Southwark Green: After the crisis is over, don’t return to old habits

News Desk (03 April, 2020)

'As planes are grounded and cars parked, the air is cleaner than it has been for decades.'

33012Eleanor Margolies

The COVID-19 crisis is brutally reminding us that we are interdependent, part of same living world as animals, insects, bacteria and viruses, writes Eleanor Margolies…

The response to the crisis touches every part of daily life, making us see the hidden harm caused by ‘business as usual’.

Staying in hits some harder than others. Some can enjoy the sunshine and spring blossom in their own garden; others have no outside space. Among the worst off are families in over-crowded council homes, and renters in insecure flat- or house-shares. The problems of damp, lack of privacy and study space for children, and resulting mental and physical illnesses were desperate even before this added pressure. Health and good housing go hand in hand, as the founders of the NHS knew.

In ‘normal’ times, 9,500 Londoners a year die early from air pollution, while many thousands more suffer from chronic illnesses like asthma and chronic obstructive pulmonary disease (COPD). As planes are grounded and cars parked, the air is cleaner than it has been for decades. Ideas that cut transport pollution, like working from home or shorter weeks, have been around for a long time; in recent days we have learned just how quickly practices can change.

We are lucky in many parts of Southwark to have shopping streets with bakers, grocers and pharmacies. While ‘just-in-time’ supermarkets with carparks have been stripped, local shops are keeping going, with people buying only what they can carry on foot or bike. The small scale makes it easier to feel part of a community – something also seen in the amazing mushrooming of mutual aid groups, street by street.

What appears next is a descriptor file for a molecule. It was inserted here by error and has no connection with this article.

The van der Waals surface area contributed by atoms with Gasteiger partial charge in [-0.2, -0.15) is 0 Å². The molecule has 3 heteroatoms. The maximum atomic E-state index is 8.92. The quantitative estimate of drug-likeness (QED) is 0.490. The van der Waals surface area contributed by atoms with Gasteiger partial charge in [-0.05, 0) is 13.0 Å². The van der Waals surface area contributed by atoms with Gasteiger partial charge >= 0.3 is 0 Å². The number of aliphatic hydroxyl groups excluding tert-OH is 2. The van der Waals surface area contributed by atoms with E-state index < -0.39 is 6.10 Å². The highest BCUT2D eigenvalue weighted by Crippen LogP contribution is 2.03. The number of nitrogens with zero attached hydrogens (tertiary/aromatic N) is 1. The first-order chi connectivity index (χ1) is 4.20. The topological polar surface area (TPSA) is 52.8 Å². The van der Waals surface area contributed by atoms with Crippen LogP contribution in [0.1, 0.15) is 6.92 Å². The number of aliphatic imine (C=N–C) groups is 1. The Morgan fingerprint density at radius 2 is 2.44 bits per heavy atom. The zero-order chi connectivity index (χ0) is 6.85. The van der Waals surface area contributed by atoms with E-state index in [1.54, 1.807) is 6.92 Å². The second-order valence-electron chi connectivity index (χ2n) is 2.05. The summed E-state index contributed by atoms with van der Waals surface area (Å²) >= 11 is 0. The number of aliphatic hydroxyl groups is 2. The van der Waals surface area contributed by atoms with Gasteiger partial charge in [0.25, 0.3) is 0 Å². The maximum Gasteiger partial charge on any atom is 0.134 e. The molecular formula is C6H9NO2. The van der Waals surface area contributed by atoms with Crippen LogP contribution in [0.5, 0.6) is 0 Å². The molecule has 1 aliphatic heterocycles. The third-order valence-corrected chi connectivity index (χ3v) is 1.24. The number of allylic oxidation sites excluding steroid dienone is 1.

What we do now affects our families, our neighbours, and people in every country of the world. We all depend on the people who work directly to support life – food growers, shopkeepers, carers, cleaners, nurses, doctors, refuse-collectors. And every time we break the chain of infection – by staying home, by keeping a safe distance – we act to protect each other.

When this crisis is over, we must not return to the old habits that were killing us. Only by taking care of the wider world, from rainforests to stagbeetles, oceans to wildflower meadows – the whole glorious kaleidoscope of life – can we hope to make our own lives more secure.

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